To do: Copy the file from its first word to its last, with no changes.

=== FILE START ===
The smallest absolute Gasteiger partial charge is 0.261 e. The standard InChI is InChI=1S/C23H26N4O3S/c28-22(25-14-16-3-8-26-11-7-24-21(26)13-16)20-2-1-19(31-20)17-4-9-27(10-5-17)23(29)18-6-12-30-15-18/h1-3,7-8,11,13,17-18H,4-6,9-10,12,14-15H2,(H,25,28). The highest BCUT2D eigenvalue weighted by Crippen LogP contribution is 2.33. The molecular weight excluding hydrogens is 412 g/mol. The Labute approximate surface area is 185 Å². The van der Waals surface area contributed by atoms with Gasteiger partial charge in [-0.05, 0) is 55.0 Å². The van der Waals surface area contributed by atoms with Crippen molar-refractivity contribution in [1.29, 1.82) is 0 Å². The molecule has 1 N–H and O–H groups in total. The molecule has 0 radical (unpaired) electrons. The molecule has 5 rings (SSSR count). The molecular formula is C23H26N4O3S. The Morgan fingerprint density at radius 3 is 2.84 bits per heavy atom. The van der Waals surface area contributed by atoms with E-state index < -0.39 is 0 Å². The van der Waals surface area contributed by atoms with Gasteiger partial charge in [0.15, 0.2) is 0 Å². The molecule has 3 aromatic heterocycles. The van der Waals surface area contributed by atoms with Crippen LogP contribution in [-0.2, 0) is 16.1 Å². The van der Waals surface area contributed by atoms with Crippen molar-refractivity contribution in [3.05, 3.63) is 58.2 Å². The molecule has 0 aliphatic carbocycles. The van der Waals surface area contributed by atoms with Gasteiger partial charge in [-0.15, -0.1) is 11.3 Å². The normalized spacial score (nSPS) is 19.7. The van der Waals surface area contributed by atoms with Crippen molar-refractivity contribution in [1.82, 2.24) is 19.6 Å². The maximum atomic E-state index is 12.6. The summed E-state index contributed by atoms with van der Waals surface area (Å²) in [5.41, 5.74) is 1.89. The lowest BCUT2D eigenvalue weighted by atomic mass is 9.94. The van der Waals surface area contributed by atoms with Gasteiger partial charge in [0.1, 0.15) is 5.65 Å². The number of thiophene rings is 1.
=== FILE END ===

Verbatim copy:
The smallest absolute Gasteiger partial charge is 0.261 e. The standard InChI is InChI=1S/C23H26N4O3S/c28-22(25-14-16-3-8-26-11-7-24-21(26)13-16)20-2-1-19(31-20)17-4-9-27(10-5-17)23(29)18-6-12-30-15-18/h1-3,7-8,11,13,17-18H,4-6,9-10,12,14-15H2,(H,25,28). The highest BCUT2D eigenvalue weighted by Crippen LogP contribution is 2.33. The molecular weight excluding hydrogens is 412 g/mol. The Labute approximate surface area is 185 Å². The van der Waals surface area contributed by atoms with Gasteiger partial charge in [-0.05, 0) is 55.0 Å². The van der Waals surface area contributed by atoms with Crippen molar-refractivity contribution in [1.29, 1.82) is 0 Å². The molecule has 1 N–H and O–H groups in total. The molecule has 0 radical (unpaired) electrons. The molecule has 5 rings (SSSR count). The molecular formula is C23H26N4O3S. The Morgan fingerprint density at radius 3 is 2.84 bits per heavy atom. The van der Waals surface area contributed by atoms with E-state index < -0.39 is 0 Å². The van der Waals surface area contributed by atoms with Gasteiger partial charge in [0.15, 0.2) is 0 Å². The molecule has 3 aromatic heterocycles. The van der Waals surface area contributed by atoms with Crippen LogP contribution in [-0.2, 0) is 16.1 Å². The van der Waals surface area contributed by atoms with Crippen molar-refractivity contribution in [3.05, 3.63) is 58.2 Å². The molecule has 0 aliphatic carbocycles. The van der Waals surface area contributed by atoms with Gasteiger partial charge in [-0.15, -0.1) is 11.3 Å². The normalized spacial score (nSPS) is 19.7. The van der Waals surface area contributed by atoms with Crippen molar-refractivity contribution in [1.82, 2.24) is 19.6 Å². The maximum atomic E-state index is 12.6. The summed E-state index contributed by atoms with van der Waals surface area (Å²) in [5.41, 5.74) is 1.89. The lowest BCUT2D eigenvalue weighted by atomic mass is 9.94. The van der Waals surface area contributed by atoms with Gasteiger partial charge in [0.1, 0.15) is 5.65 Å². The number of thiophene rings is 1.